I’m currently attending a six-week course entitled “Strategy is Innovation” designed by Professor Vijay Govindarajan (VG). He is a Wall Street Journal and New York Times bestselling author, widely regarded as one of the world’s leading experts on strategy and innovation. While this course addresses the how an organization as a whole should implement the strategy as a way to innovate for the future, I was wondering if the same principles could be applied to a more specific area – technology transformations.
The main concept behind the Three Box Solution is this: Box 1 represents managing the present. Box 2 represents selectively forgetting the past. And Box 3 represents creating the future. VG’s posits that companies tend to focus on box 1 which is all about managing the present. However, this, in the long run, can be limiting, since all of your efforts and energy is being spent on the present, and not enough emphasis or time spent addressing the future needs of the organization. So, by focusing on box 1 thinking they will never grow. Box 1 thinking is about competition for the present. Box 2 and 3, on the other hand, are about competition for the future. Box 2 is about selectively forgetting the past, and box 3 is about creating the future.
Can this Three Box solution be applied to technology transformations? I believe it does. Many organizations realize that they need to perform some business transformation in order to remain competitive. Or at least they should. Not taking note of the external and internal forces that affect the strategic direction of an organization is corporate suicide. In a prior article, I wrote about what drives a company’s strategic intent and what are the key drivers that influence the direction taken (see What is driving your strategic intent?).
From a technological perspective, many organizations focus on box 1. What is needed to keep the lights on. Box 1 thinking is about how to become more effective and more efficient. So, they focus on business process improvement, Lean techniques to reduce waste, or Six Sigma for example. Don’t get me wrong. Improving processes to become more efficient and effective is important. However, this addresses the technology performance now, not what might be needed for the future. Box 1 thinking will only take you so far. The true innovation happens in box 2 and 3 thinking. Selectively forgetting what you have done in the past and practicing non-linear thinking to create new non-linear innovation.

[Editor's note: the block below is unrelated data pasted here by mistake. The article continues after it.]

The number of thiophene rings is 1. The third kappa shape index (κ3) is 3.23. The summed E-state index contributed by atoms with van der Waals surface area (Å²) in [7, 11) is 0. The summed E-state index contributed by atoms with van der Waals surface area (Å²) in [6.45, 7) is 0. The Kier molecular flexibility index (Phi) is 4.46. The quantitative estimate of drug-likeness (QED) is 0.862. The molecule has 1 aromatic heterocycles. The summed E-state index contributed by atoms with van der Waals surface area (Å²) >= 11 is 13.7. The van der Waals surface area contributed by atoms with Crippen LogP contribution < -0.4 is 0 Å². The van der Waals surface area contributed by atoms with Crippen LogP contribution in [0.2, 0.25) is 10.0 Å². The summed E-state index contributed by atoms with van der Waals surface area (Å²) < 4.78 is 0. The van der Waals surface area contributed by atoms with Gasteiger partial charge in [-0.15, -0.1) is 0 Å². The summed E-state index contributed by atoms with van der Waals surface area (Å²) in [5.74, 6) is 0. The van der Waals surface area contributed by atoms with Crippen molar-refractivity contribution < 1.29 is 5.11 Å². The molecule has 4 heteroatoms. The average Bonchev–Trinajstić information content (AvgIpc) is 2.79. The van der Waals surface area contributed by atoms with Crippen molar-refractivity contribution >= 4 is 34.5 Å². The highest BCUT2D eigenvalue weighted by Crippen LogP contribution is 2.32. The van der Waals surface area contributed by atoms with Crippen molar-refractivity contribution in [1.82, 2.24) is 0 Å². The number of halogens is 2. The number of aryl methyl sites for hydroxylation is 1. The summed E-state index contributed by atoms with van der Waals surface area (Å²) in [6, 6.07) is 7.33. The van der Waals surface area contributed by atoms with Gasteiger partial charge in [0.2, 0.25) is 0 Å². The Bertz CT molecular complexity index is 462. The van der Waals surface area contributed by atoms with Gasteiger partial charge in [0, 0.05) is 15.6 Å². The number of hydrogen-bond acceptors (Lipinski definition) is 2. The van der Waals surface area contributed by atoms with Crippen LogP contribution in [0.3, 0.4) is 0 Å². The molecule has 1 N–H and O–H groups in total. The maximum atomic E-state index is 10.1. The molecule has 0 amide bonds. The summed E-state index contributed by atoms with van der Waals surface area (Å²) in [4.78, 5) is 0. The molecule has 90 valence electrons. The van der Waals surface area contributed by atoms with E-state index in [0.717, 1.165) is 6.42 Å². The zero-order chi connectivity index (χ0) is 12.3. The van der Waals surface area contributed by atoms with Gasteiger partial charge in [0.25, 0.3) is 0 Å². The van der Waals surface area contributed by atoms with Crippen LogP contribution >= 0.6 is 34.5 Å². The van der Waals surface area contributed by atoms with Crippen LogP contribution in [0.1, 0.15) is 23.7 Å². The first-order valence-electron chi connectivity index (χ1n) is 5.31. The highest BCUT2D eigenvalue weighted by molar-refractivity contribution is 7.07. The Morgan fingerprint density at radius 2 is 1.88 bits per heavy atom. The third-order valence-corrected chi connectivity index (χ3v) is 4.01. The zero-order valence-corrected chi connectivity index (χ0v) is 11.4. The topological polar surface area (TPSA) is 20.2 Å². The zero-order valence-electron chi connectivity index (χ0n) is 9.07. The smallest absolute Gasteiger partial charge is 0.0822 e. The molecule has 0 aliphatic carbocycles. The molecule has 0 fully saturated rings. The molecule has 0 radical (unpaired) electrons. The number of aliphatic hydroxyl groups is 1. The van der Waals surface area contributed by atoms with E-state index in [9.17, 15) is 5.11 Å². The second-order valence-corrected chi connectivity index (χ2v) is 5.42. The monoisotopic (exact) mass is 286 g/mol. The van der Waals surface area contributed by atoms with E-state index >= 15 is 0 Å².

What this means is that the technology thinking that got you to where you are will not get you to where you need to be in the future to remain competitive. A new business model innovation is needed therefore a new technology model innovation is needed too. This new business model requires a new technology strategy conversation. This new technology strategy conversation includes the following elements:
- Non-linear shifts. what new technology thinking should we perform that are outside of what has been done until now? Linear thinking is following the path current technology path. Non-linear is about understanding non-linear changes in the industry and how to navigate your technology accordingly.
- Strategic intent. This does require an understanding of the corporate strategic intent and how the technology intent needs to align with it.
- Current core competencies. You cannot get to the future by only leveraging your current core competencies. Part of creating the future is about embedding new capabilities as well.
- Annual priorities. This is the activity of articulating all the technology projects you’re executing today. And all the projects you’re executing today cannot be only in box 1. Actually, the projects you’re executing today should have some bearing on the first three bullets, non-linear shifts, strategic intent, and core competencies.
- New core competencies. It is difficult to get to a future technology state by only leveraging your current core competencies. Part of creating the future is about embedding new capabilities as well.
The same team working on box 1 solutions should not also be working on box 3 solutions. To excel at box 3 innovation, you need new organization logic. It requires selectively forgetting what has been done in the past and incorporating new thoughts and new core competencies. Remember, box 1 is the competition for the present concerned with efficiency. We call this the performance gap. Box 3 is the competition for the future and is concerned with innovation. We call this the opportunity gap.
The three-box solution describes the framework for managing a business’s responsibility to create an innovation strategy. This can be extended to also include technology. For an organization to remain competitive and enable technology innovation for the future, an organization has to: (1) execute the present core technology at peak efficiency (by applying concepts like continuous process improvement, Lean methods, Agile methodologies, and so on), (2) take steps to avoid linear thinking and the inhibiting traps of past successes, and (3) invent a future built on strategic innovation.